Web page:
Berkshire will have to pay no more than 250 times what it is receiving from Pepsi and the chances of paying it out, to any of the thousand participants, are one in a thousand? Nice odds. Find a casino that pays out just 25% of the take? Even the state-run lotteries have better distribution chances. Berkshire looks to be the one that will have a Coke and a smile by the time it's all over.
Achieving Perfect Credit
Do you have any idea what's in your credit report? Remember, what you don't know... Well, you know. Join us for our upcoming online seminar, Achieving Perfect Credit, and find out how to fix the financial boo-boos you've committed through the years and set yourself on the path to clean credit living. The seminar starts August 1, so sign up today!
Low-Fare Atlantic Coast Air
Shares of Dulles, Va.-based Atlantic Coast Airline Holdings
Atlantic's United Express service currently provides 85% of total revenues, the rest flying in on its Delta Connection operation with Delta Air Lines
Atlantic has produced consistent free cash flow outside of the slow first quarter, but as yesterday's market showed, shareholders will bail if the business is threatened. The demise of the United deal may serve as a catalyst for the new low-fare structure that Atlantic reportedly has considered for two years, but I suspect another force at work, too. It's called JetBlue
This low-fare carrier and Whitney Tilson favorite currently flies from Atlantic's Dulles hub to California and Florida and could certainly expand. Skeen doesn't need that. By emphasizing that Atlantic has the most departures a day from Dulles and plans 275, plus up to an additional 50 with plans to buy 15 to 25 more planes by early 2004, he may be trying to keep JetBlue from weighing in further.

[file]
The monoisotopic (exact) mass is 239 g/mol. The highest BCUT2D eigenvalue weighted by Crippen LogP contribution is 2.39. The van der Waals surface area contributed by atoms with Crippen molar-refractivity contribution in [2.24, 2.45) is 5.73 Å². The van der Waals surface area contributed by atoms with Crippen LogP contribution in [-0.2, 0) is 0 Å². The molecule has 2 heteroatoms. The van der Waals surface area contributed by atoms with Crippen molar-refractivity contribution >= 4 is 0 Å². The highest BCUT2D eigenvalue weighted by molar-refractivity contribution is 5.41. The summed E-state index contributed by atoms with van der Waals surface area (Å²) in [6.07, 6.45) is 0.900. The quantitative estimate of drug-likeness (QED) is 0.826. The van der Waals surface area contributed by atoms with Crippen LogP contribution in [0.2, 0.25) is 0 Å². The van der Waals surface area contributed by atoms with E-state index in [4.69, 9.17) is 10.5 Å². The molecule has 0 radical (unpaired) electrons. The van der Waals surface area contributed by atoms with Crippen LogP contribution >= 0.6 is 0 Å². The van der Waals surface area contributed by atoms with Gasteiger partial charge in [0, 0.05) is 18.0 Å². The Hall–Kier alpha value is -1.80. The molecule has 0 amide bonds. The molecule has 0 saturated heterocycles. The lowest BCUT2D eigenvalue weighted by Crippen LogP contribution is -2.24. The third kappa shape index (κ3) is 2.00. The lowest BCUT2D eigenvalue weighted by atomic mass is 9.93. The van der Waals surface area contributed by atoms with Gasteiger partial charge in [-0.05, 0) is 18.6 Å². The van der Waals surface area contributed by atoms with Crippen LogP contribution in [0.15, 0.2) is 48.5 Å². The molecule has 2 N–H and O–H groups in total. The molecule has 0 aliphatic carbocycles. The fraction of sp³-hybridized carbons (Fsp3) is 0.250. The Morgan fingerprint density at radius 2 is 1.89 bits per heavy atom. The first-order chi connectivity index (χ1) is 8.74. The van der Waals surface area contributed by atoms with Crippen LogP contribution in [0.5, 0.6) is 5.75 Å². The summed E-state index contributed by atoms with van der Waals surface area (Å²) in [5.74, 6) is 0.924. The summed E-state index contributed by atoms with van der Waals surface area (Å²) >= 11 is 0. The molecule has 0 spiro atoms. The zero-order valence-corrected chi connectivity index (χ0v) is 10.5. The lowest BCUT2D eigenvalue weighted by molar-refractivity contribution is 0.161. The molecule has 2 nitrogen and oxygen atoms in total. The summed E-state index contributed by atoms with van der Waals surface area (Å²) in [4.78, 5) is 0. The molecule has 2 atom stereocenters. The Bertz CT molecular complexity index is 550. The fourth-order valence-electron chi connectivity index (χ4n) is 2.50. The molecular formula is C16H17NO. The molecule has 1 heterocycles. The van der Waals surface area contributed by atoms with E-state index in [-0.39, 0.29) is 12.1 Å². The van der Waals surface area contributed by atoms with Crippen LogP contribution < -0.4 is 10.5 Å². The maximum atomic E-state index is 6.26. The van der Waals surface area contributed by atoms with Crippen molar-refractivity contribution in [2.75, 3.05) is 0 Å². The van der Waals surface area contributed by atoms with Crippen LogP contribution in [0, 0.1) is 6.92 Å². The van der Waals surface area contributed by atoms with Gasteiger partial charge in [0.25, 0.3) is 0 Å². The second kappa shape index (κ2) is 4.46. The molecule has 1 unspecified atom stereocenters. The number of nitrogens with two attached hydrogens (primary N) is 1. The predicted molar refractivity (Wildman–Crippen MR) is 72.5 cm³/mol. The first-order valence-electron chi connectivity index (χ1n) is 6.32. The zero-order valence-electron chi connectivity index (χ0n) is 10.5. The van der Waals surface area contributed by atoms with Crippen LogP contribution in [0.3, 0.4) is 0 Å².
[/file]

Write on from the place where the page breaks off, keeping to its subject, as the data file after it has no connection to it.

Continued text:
All of this is good news for the Baltimore-Washington area, where travelers must now drive to Baltimore-Washington International Airport for low fares, courtesy of Southwest
To be sure, Atlantic faces headwinds from JetBlue, Southwest, ATA
With about $189 million in cash and equivalents and only $53 million in total debt as of Mar. 31, 2003, Atlantic will get a running start. Whether it takes off is pure speculation.
Discussion Board of the Day: Disney
Did you catch Spy Kids 3D over the weekend or did the 3D gimmick keep you away? What about Pirates of the Caribbean? Was Disney's attraction-titled release a swashbuckling good time? And, hey, how about that Finding Nemo? All this and more -- in the Disney discussion board. Only on Fool.com.
Mobile phone distributor Brightpoint
Speculation in Chinese Internet media-related companies continues apace. Shares of Netease.com
The Conference Board reported that its index of U.S. consumer confidence fell from 83.5 in June to 76.6 in July. The index measures views of the economy six months from now. The index of current sentiment fell from 64.2 to 61.9
Today on Fool.com:
- For updated stories throughout the day, bookmark our ever-changing News section.
- JDS Uniphase's Telecosmic Trip: Tom Jacobs wonders if the fallen king is a turnaround bet.
- InterVideo Poised to Roll: Jeff Fischer describes the many positive aspects of InterVideo.
- Untying the Knot: Untangling money messes outside the bonds of marriage.
- In Fool's School, at what point during a stock market crash should you panic?
Bob Bobala, Robert Brokamp, Paul Elliott, Mathew Emmert, Jeff Fischer, Tom Jacobs, LouAnn Lofton, Bill Mann, Selena Maranjian, Rex Moore, Rick Munarriz, Matt Richey, Reggie Santiago, Kate Southerland, Dayana Yochim